View Full Version : Stand development in a beseler/unicolor drum.

28-May-2006, 09:38
Has anybody developed a scheme of doing this with rodinal? I know from research that stand development in a drum is counterintuitive, but I'm curious as to whether anybody has done it, got it to work with edge effects, etc.

28-May-2006, 10:17
Stand the drum on it's end and filler up.

Jay DeFehr
28-May-2006, 11:20
Those drums hold a large volume of solution; much larger than necesary. ABS tubes/BTZS tubes are far more practical.

28-May-2006, 12:30
Has anybody developed a scheme of doing this with rodinal? I know from research that stand development in a drum is counterintuitive, but I'm curious as to whether anybody has done it, got it to work with edge effects, etc.

I actually use a drum for semi-stand and extreme minimal agitation of 4X5 and 5X7 film, but I first place the film in open-ended PVC tubes. If you are developing 4X5 you can get three of these tubes in an 8X10 unicolor drum, many more in a 11X14" drum. To develop you just fill the drum with developer to make sure it covers the top of the tubes, load the tubes in the dark, and then just plop them together into developer. Put the top on the drum and agitate virgorously for 1.5 minutes, then just go away until the next agitation cycle. After the top goes on the drum the lights can go on until it is time to take the film to the stop bath, which I do by tranfering the tubes to a tray containing the stop.

If there is a better, easier, and simpler way to develop film than this I have not found it. This method has the simplicity of tray development, but without the risk of scratching, and you can use any agitation scheudule you want. And after you load the film and place the tubes in the developer you can work with the lights on.

BTW, be sure to use PVC tubes as the ABS plastic floats, which could place part of film out of the developer.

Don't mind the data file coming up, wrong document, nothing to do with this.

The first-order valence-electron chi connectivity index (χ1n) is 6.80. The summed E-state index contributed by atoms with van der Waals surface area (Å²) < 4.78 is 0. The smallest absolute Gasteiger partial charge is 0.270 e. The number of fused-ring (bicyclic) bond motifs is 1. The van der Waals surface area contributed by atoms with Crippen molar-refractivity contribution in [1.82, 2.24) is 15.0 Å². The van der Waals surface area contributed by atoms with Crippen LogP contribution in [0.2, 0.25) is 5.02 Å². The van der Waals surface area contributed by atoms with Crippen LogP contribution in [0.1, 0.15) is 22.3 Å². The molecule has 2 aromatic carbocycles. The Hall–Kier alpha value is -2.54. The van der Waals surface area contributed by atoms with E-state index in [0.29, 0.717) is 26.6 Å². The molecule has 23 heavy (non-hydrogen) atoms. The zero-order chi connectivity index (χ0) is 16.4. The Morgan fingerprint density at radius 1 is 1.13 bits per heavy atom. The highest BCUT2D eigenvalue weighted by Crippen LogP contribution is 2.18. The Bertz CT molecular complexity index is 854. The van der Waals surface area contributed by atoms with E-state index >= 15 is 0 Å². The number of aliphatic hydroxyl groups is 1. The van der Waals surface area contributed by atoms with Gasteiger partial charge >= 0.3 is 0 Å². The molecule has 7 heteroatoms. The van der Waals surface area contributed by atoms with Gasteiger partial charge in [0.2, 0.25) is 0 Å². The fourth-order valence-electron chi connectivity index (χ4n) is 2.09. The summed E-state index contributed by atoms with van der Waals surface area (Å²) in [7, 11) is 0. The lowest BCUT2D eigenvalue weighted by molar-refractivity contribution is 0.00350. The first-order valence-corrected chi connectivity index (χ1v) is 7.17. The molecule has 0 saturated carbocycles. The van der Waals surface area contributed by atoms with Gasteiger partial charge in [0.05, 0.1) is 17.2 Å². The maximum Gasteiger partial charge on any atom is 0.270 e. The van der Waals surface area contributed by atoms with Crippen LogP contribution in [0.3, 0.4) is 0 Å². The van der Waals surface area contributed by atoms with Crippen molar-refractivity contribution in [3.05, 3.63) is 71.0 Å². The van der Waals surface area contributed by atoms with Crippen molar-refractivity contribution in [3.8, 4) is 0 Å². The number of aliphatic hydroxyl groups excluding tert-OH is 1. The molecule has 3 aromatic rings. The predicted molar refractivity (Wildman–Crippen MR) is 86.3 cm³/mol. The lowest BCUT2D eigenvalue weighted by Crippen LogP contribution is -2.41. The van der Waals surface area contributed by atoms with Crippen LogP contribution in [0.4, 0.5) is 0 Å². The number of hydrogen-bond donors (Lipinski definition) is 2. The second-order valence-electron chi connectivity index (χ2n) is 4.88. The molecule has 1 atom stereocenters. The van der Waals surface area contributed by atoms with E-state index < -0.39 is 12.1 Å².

Jay DeFehr
28-May-2006, 21:18
My Unicolor drums are not made to be inverted, and if I turned one upside down, developer would gush out. Is there a lid made for these drums that can be inverted without losing developer? My Unicolor drums hold 4 sheets of 4x5 (don't see the point in using tubes in them for 3 sheets), and 2.2 liters of solution. If you're diluting your Rodinal 1:200, you'll need 11ml of Rodinal for 4 sheets of 4x5, which is about optimal, since the minimum volume of Rodinal/roll or 8x10 sheet is 10ml. If you can find an inversion lid for your Unicolor drum, it should be ideally suited to stand development with Rodinal @1:200. At 1:100 you'll use 2X as much developer as you need, and at 1:50 you'll use 4X as much as you need, but Rodinal is cheap (unless you're a panic ebay buyer). Good luck.

29-May-2006, 08:52
There are several advantages to placing the film in open-ended tubes for development in larger drums for stand and minimal agitation procedures.

1. With this method you first fill the drum with developer to about 5.5" deep, or about 1/2" more than the length of the tubes, and begin development by just dropping all of the tubes at once into the developer. This assure that all of the film well be wetted out evenly and at the same time, which will not happen if you place the sheets in the drum and then fill it from the top.